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Félix Hernández may not be long for Mariners’ rotation


Mariners starter Félix Hernández continued to struggle on Tuesday, coughing up 11 runs (seven earned) on eight hits and four walks with two strikeouts in six innings against the Rangers. That brought his ERA on the season to 5.73 with a 99/46 K/BB ratio in 124 innings this season.

Manager Scott Servais was non-committal when asked if Hernández would make his next scheduled start, which would be Sunday in Houston against the Astros. Per ESPN, Servais said, “We’ll see. You have to take a look at where we’re at going forward here. The next time that spot [in the rotation] comes around, we’ll be over in Houston. They’ve also got a good club.” Servais continued, “We’ve got to give ourselves a chance every time out there to win the ballgame. It’s tough to win.”

Hernández, 32, is owed the remainder of his $26 million salary for this season and will earn $27 million next year. That, and the fact that Hernández has been a fan favorite during his 14 years with the franchise, will make it difficult for the Mariners to go through with moving him out of the rotation. But it may be the smartest thing to do, as the club entered Wednesday’s action 7.5 games out of first place in the AL West and two games out of the second Wild Card slot in the AL.

Report: Joe Girardi waiting for opening with Cubs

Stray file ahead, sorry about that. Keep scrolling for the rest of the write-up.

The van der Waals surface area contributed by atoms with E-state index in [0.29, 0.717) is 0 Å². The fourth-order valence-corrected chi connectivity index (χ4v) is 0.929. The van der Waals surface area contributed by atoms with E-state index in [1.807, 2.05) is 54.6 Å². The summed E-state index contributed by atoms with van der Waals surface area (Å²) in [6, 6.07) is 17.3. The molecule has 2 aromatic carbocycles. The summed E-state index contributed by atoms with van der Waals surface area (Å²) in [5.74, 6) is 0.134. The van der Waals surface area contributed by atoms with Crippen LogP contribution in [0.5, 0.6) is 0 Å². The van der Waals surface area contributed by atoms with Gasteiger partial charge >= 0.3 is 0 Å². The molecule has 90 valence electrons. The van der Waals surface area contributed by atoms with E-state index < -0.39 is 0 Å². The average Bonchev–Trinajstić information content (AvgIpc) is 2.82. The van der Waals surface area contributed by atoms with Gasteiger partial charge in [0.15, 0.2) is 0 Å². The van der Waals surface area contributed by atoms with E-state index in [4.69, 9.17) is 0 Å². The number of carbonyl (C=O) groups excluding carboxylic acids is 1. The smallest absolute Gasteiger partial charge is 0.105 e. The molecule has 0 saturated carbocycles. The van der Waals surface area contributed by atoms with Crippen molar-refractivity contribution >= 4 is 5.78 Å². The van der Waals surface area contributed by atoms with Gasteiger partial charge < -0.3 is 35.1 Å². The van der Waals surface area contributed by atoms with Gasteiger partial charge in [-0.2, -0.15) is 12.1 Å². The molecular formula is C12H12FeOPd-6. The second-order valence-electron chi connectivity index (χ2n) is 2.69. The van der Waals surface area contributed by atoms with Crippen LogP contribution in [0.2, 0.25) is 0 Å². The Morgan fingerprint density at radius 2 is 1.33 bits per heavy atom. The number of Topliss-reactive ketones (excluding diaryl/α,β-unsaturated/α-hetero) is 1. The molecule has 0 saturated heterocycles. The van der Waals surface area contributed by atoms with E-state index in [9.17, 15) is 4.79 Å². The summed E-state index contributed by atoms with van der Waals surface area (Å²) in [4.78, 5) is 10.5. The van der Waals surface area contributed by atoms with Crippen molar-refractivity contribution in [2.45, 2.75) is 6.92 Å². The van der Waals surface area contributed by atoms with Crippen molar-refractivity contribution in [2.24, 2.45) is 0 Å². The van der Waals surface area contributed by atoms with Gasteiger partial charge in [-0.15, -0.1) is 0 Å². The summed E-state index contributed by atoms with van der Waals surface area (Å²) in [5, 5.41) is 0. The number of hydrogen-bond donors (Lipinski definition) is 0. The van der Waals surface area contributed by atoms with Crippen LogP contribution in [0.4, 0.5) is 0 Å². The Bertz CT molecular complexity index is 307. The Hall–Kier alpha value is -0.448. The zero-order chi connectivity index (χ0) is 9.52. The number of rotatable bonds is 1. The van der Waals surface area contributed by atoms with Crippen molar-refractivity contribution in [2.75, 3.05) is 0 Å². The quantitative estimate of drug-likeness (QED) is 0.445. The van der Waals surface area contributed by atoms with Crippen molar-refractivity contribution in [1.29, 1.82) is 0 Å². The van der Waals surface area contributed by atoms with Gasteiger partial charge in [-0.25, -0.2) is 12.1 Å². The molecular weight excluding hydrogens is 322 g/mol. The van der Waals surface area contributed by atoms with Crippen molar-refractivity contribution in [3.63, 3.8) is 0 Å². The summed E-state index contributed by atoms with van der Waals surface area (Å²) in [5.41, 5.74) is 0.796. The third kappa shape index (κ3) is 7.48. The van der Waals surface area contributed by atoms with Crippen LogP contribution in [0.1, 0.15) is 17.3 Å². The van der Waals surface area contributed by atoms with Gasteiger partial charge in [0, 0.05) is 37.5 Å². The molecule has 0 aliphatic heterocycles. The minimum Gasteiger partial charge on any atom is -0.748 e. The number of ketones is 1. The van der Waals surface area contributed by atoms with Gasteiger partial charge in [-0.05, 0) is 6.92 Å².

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Fancred’s Jon Heyman reports that former Yankees manager Joe Girardi took himself out of the running for the Reds’ and Rangers’ managerial openings. The “industry speculation” is that Girardi is waiting a year for a potential opening to manage the Cubs.

Current Cubs manager Joe Maddon has one more year left on his contract. While the Cubs have played quite well under his tenure, the front office and Maddon haven’t had any discussions about an extension, which means 2019 might be his final year with the club. Under Maddon’s leadership since 2015, the Cubs won the championship in 2016 and compiled a 387-261 (.597) record during the regular season.

Girardi, 54, spent his first four seasons in the majors with the Cubs and another three towards the end of his career. He managed the Marlins for one year in 2006, then managed the Yankees from 2008-17, leading them to a World Series in ’09 and an overall regular season record of 910-710 (.562).